Craig Roodt, the director of investment and wealth advisory at Deloitte Consulting, says it was impossible for super funds to properly prepare for the Government’s early release super scheme.

“It’s a very hard risk for any super fund to manage,” he says. “That’s a fundamental rewriting of the underlying rules of the system. It’s almost in the category of an unmanageable risk.”

Roodt says that while it is unlikely, the Government could also make the whole super system optional or allow access to some funds each year, which would also be hard for super funds to prepare for.

Given that uncertainty, organisations should focus on becoming “generally ready and resilient”, such as building a strategy to better withstand liquidity shocks like early access.

That is “a really difficult thing to do”, Roodt says.

To listen to the recorded interview with Craig Roodt on the Market Narratives podcast click above or find the series on Apple Podcasts, Google Podcasts or Spotify.

Underlying assumptions

The first step is for organisations and asset managers to ask: is there a fundamental underlying assumption that my process and portfolio is based on?

“If this underlying assumption gets snapped, we get snapped,” Roodt says.

Before the GFC, he notes, one of the underlying assumptions in the financial markets was you could get liquidity, but you had to pay for it. “That got challenged.”

When Roodt was at APRA, the regulator used to talk about liquidity.

“Many funds could just not see there was even a potential issue. At the time it was like trying to describe a colour to a blind person. There was no way they could conceive of it because the whole system was growing,” he explains. “Then the GFC was a sharp shock that showed this isn’t the case.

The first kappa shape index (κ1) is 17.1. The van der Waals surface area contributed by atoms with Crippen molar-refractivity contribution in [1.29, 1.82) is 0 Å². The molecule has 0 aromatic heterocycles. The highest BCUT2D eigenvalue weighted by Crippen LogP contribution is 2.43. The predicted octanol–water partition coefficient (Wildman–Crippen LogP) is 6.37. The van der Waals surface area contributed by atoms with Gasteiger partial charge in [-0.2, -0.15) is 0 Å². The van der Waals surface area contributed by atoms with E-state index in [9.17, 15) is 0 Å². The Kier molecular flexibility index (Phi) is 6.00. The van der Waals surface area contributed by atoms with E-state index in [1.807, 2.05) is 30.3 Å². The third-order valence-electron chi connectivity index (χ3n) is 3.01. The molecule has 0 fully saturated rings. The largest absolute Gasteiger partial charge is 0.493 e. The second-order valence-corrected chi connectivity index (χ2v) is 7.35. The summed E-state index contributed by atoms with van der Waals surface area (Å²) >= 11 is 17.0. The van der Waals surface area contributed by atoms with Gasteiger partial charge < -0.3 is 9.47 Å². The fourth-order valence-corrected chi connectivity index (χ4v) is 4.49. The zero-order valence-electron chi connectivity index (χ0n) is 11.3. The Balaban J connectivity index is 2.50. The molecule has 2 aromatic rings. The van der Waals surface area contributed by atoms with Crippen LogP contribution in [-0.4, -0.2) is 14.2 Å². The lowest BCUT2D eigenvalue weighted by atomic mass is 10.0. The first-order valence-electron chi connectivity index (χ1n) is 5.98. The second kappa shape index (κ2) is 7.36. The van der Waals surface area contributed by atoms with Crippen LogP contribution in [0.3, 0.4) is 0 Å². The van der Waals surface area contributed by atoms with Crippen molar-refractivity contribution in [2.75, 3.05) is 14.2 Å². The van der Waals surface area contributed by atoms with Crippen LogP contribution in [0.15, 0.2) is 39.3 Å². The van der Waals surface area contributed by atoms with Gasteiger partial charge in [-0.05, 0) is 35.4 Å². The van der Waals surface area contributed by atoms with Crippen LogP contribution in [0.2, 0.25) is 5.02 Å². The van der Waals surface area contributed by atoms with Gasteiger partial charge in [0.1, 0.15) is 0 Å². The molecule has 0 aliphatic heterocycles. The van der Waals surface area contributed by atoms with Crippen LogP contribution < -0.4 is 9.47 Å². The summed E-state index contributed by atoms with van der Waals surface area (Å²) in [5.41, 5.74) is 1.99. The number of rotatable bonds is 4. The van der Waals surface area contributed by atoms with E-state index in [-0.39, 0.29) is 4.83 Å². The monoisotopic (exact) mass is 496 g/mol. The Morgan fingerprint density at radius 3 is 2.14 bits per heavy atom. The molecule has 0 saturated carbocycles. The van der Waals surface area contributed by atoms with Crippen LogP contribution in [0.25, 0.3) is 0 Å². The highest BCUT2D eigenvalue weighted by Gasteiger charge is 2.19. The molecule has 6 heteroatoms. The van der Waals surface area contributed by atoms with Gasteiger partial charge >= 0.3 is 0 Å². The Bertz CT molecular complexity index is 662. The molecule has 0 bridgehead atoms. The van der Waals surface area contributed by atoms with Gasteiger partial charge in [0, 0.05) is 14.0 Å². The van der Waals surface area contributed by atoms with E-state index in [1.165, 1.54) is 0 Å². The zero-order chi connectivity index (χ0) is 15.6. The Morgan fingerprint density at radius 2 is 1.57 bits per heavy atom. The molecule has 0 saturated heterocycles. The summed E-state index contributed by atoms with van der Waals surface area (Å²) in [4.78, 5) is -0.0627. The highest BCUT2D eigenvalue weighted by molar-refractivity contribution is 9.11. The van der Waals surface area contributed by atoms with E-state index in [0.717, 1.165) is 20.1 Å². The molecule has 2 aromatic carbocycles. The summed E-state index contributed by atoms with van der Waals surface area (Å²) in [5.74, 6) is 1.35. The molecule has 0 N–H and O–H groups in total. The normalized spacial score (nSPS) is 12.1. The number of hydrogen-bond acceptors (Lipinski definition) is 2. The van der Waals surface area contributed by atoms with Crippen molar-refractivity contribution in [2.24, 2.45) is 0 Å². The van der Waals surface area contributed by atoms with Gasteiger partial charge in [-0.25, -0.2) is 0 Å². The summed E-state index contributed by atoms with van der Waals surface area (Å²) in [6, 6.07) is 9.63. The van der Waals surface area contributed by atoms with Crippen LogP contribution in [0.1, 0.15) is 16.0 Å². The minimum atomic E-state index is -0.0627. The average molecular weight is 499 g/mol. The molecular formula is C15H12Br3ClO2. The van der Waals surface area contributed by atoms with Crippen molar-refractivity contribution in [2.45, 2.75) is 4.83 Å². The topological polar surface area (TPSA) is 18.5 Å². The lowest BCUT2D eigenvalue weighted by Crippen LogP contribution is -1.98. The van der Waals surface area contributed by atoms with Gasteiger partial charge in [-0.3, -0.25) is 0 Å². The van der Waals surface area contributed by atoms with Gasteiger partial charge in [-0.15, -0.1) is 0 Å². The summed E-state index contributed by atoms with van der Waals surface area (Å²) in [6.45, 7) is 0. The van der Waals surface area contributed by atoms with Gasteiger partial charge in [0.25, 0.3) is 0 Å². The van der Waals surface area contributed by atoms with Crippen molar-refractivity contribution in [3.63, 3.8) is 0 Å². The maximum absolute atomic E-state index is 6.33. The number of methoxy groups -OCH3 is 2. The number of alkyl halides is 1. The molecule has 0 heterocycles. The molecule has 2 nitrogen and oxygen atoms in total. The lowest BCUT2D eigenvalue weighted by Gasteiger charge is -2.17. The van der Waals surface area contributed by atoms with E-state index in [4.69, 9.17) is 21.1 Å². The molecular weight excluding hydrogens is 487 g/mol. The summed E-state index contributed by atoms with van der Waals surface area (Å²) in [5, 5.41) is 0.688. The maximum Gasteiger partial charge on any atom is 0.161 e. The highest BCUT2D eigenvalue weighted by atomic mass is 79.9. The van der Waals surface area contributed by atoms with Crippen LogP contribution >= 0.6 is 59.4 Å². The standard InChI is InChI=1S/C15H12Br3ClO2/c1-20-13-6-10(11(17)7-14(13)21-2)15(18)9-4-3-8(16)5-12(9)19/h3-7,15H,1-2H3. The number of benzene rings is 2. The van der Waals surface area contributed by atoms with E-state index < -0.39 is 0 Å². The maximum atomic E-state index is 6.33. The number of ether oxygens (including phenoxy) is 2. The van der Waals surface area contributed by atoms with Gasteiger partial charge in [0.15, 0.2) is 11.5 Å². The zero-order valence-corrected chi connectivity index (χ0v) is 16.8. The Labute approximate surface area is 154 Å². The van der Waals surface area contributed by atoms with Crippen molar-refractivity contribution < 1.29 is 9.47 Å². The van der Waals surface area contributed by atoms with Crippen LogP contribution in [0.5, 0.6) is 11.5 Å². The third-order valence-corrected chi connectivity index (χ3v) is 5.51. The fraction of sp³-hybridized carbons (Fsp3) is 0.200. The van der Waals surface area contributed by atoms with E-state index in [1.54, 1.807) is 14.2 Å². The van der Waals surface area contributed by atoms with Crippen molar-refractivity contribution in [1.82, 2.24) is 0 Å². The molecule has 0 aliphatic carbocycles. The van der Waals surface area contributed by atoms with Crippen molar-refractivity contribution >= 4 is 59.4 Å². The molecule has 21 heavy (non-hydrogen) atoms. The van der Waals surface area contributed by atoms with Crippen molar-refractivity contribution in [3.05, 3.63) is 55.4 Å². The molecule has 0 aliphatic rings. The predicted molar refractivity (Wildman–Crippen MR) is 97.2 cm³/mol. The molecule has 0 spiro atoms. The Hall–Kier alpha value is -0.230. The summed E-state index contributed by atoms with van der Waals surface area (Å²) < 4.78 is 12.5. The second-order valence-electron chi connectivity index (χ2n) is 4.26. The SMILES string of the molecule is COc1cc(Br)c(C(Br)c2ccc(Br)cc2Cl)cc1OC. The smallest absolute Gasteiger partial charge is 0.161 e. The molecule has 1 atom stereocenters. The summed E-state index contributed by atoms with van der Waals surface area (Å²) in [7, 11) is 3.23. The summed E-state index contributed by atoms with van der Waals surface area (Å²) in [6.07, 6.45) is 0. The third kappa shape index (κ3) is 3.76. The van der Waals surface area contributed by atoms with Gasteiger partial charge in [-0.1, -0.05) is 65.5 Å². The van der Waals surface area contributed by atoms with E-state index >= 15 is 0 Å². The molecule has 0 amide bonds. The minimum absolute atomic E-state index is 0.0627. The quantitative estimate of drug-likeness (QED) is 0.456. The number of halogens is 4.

“It’s about challenging underlying assumptions and trying to build something that’s resilient, so if you deal with as many risks as possible, reasonably, you’re more likely to be able to withstand those things that can be foreseen.”


Organisations and funds should also perform ‘reverse stress tests’ or ‘premortems’: looking forward 5-10 years and working on the assumption that you failed, and then working out what could lead to that failure.

If it has a severe impact, funds can then assess whether they want to manage it. Roodt notes that it might cost 1 per cent a year to insure against a particular risk, which makes protection too expensive.

Premortems are vital for governance because there is a difference between a bad process and bad outcome. “If you have a bad outcome you need to be able to show the process, chain of decision making.”

Roodt adds that it is really important that if, after doing a premortem, you decided you are not going to do anything about a risk, to be able to explain how you looked into it and decided not to act to mitigate it.

Nothing perfect

Roodt says the Covid-19 crisis showed that things can change very rapidly.

“You go from a situation where you have liquidity to a situation where you don’t,” he says.

No risk management approach would be perfect for the next crisis, but you look at the past to get an idea of what could happen.

“People doing stress testing and liquidity stress testing, liquidity planning didn’t know they were going to get hit by an early release rule,” Roodt continues.

“But they were better prepared than if they had done no stress testing. One of the things about stress testing and scenario analysis is it makes you think about what can actually happen and you can start planning and preparing for it.”

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